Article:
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An American College Goes to War
The Achievements of the 95th College Training Detachment
March 1943 - March 1944
by Patricia Overman
First published under in the WWII Quarterly, Winter 2013
In 1943 the Army Air Forces called for a quota of aircrew members that only a few years ago would have challenged the boldest imagination. This expansion of air power was to be effective without sacrifice to training standards. The bulk of Americaís manpower who could meet the former Aviation Cadet educational requirement of two years of college had been exhausted in the latter part of 1942.
(AAFWFTC, Anketell, i)
The sacrifices made by our men and women in uniform during WWII are legion. The contribution by the men and women of our nation’s industries, exemplified by the image of Rosie the Riveter standing on top of a B-17 with riveting gun in hand, are also well known by most Americans. What is not as well-known is the contribution made by this nationís colleges and universities both in preparation for and during the war. Beloit College is representative of the150 colleges who answered the call.
95th College Training Detachment / Beloit College one of 150 colleges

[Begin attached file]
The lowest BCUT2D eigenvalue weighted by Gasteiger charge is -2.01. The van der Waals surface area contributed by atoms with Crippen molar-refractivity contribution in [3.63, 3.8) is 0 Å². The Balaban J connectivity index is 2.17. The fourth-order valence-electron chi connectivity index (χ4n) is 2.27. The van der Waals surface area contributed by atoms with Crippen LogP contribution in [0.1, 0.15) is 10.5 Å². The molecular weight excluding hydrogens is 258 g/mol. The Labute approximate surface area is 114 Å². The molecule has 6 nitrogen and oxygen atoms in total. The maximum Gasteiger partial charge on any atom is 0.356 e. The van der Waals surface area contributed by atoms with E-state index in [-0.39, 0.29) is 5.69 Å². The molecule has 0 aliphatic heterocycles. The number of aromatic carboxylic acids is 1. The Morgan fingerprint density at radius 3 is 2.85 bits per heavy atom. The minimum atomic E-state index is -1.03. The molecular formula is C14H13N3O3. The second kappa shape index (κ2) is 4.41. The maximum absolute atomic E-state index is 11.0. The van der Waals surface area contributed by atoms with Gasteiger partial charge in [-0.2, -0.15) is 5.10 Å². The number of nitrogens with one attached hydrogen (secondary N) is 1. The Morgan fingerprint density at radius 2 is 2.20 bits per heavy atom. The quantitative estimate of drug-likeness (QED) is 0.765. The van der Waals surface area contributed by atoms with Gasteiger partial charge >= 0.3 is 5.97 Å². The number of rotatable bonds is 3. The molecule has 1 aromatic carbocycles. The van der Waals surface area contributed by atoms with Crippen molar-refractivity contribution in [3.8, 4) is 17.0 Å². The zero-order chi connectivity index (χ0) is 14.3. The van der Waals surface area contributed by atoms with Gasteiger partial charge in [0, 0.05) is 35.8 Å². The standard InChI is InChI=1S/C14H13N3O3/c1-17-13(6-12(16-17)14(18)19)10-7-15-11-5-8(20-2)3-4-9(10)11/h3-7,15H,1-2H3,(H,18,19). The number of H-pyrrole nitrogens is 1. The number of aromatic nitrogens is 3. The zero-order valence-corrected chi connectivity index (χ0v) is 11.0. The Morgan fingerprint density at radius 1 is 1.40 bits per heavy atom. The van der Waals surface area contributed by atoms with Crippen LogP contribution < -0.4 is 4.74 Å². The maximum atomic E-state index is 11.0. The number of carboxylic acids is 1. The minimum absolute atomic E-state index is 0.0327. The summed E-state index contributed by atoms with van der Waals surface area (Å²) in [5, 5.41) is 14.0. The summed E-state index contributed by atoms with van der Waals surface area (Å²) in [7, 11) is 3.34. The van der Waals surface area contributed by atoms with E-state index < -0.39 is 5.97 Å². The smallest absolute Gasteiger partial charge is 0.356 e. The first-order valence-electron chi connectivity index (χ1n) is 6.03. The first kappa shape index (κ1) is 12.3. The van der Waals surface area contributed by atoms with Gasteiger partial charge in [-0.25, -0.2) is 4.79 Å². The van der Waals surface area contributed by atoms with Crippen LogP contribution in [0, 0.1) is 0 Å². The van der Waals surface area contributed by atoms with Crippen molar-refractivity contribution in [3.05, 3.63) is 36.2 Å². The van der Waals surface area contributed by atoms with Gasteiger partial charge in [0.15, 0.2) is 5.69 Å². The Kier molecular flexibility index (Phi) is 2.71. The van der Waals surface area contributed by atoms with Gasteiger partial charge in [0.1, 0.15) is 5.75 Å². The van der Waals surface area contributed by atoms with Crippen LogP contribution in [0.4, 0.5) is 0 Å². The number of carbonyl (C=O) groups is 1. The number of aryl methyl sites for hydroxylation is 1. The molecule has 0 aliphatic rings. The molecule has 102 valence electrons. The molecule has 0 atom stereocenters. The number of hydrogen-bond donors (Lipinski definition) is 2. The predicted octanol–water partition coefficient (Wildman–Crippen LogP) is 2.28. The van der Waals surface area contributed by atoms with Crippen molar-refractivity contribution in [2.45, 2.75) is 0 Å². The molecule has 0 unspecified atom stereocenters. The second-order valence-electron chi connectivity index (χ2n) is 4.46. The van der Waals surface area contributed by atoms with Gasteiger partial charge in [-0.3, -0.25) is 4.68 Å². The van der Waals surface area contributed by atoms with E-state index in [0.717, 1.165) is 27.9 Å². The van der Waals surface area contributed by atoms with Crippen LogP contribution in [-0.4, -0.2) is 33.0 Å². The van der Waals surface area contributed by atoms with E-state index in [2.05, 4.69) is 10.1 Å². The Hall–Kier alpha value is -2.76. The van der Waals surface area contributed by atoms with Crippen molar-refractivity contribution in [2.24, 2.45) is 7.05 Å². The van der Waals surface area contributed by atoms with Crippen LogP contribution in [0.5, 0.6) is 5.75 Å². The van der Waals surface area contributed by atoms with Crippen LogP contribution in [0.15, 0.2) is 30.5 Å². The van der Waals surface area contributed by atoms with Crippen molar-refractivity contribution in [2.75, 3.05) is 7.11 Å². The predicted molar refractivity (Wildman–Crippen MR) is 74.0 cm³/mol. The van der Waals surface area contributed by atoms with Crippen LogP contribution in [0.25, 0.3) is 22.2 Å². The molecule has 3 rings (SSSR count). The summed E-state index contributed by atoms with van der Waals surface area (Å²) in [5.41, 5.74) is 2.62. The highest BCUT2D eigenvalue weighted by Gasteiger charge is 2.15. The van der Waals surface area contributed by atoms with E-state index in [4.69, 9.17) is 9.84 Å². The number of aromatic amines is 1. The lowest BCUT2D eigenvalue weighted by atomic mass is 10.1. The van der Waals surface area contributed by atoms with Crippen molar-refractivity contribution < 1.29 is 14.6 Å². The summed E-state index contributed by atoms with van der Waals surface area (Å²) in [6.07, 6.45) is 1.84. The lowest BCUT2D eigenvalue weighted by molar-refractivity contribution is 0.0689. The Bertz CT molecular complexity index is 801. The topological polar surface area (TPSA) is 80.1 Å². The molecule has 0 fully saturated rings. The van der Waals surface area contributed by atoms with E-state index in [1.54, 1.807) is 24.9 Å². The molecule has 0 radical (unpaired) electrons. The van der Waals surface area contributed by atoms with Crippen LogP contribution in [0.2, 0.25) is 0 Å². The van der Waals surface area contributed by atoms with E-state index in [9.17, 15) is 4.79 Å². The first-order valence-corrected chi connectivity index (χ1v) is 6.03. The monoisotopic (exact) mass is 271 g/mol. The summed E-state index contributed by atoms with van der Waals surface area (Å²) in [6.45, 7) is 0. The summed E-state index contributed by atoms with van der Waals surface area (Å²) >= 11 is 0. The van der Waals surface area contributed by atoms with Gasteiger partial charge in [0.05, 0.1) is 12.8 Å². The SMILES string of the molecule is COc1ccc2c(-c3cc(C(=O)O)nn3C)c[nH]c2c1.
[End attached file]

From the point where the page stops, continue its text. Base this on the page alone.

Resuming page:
PILOTS IN DEMAND
Even before the United States was officially involved in World War II the Army Air Force (AAF) Aviation Cadet Training Program was running at maximum capacity. After the attack on Pearl Harbor it was clear that even more pilots would be needed. Men were signing up in droves to enlist in the Army, Navy and Marine Corps, and, with the lowering of the draft age from 21 to 18, all of the services were increasing their size at an unprecedented rate.
The problem facing the AAF, however, was not just a need for manpower. The AAF needed qualified manpower; men who had the aptitude to successfully pass the cadet training examination. In 1942 two changes were made by the AAF to ensure that a sufficient supply of candidates would continue to be available for the Army Air Forces Training. Complete Article